ON THE TABLE THIS SESSION
- In 2013, a case regarding Milo Republican Sen. Kent Sorenson’s involvement in first the Michele Bachmann campaign and then Ron Paul’s raised questions about legislators’ participation in Iowa caucus presidential campaigns. Sorenson resigned his seat in wake of the ethics probe.
- Senate ethics rules forbid senators from receiving money “directly or indirectly” from a political action committee or a presidential campaign.
- The House prohibits employment by campaigns “in this state,” meaning its members can’t work on state-level campaigns. Sen. Wally Horn believes “our rule in the Senate is OK, so I think the House needs to duplicate it … so there is no question on what lawmakers can and can’t do.”
- Senators from both parties say they are working on changes to Senate rules to make it “abundantly clear” senators cannot accept payment for working on presidential campaigns.
- Senate Majority Leader Mike Gronstal, D-Council Bluffs, expects action early in the session because 2016 candidates already are visiting Iowa. He and Senate Minority Leader Bill Dix, R-Shell Rock, have been discussing wording during the interim.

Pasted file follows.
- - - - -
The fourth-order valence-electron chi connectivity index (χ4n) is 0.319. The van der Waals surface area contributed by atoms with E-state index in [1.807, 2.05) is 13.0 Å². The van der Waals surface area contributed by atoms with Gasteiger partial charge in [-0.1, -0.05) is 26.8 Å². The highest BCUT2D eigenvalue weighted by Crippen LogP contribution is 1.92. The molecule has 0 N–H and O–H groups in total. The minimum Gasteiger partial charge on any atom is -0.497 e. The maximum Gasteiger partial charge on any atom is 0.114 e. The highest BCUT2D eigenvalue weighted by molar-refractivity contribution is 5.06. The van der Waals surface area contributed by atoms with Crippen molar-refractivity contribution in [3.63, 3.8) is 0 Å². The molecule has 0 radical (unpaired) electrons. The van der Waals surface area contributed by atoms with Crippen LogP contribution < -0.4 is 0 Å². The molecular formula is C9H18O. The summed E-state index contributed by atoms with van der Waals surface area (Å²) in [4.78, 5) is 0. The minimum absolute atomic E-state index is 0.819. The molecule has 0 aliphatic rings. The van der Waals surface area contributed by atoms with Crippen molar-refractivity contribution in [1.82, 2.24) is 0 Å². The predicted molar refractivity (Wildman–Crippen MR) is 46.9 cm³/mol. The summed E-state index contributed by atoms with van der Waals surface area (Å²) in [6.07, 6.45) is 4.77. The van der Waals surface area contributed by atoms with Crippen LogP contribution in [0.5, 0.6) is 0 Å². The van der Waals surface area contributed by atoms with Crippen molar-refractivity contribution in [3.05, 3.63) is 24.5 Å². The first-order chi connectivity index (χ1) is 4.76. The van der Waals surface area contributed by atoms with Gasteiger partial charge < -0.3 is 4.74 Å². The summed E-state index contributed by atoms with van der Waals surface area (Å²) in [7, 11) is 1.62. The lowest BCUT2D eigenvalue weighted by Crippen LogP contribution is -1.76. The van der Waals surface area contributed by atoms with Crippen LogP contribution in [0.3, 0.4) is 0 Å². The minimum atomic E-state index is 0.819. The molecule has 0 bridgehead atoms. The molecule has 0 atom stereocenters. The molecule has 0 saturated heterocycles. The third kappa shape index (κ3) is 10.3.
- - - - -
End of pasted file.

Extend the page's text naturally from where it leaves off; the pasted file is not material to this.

PROSPECTS FOR PROGRESS
- Adopting the Senate rule is not a priority for the House, which requires members to report their employers, according to House Speaker Kraig Paulsen, R-Hiawatha. “We’re interested in disclosure,” he said. House members of both parties have worked for presidential campaigns without ethics problems, he added.
- Like Paulsen, House Majority Leader Linda Upmeyer, R-Clear Lake, believes transparency is more important than conforming to the Senate rule. A lawmaker can be rewarded by a presidential campaign in ways other than a paycheck, she said, noting that more than one Iowa lawmaker has received a federal appointment after volunteering on a campaign.
Curated by James Q. Lynch, Michael Chevy Castranova, Jim Riley/The Gazette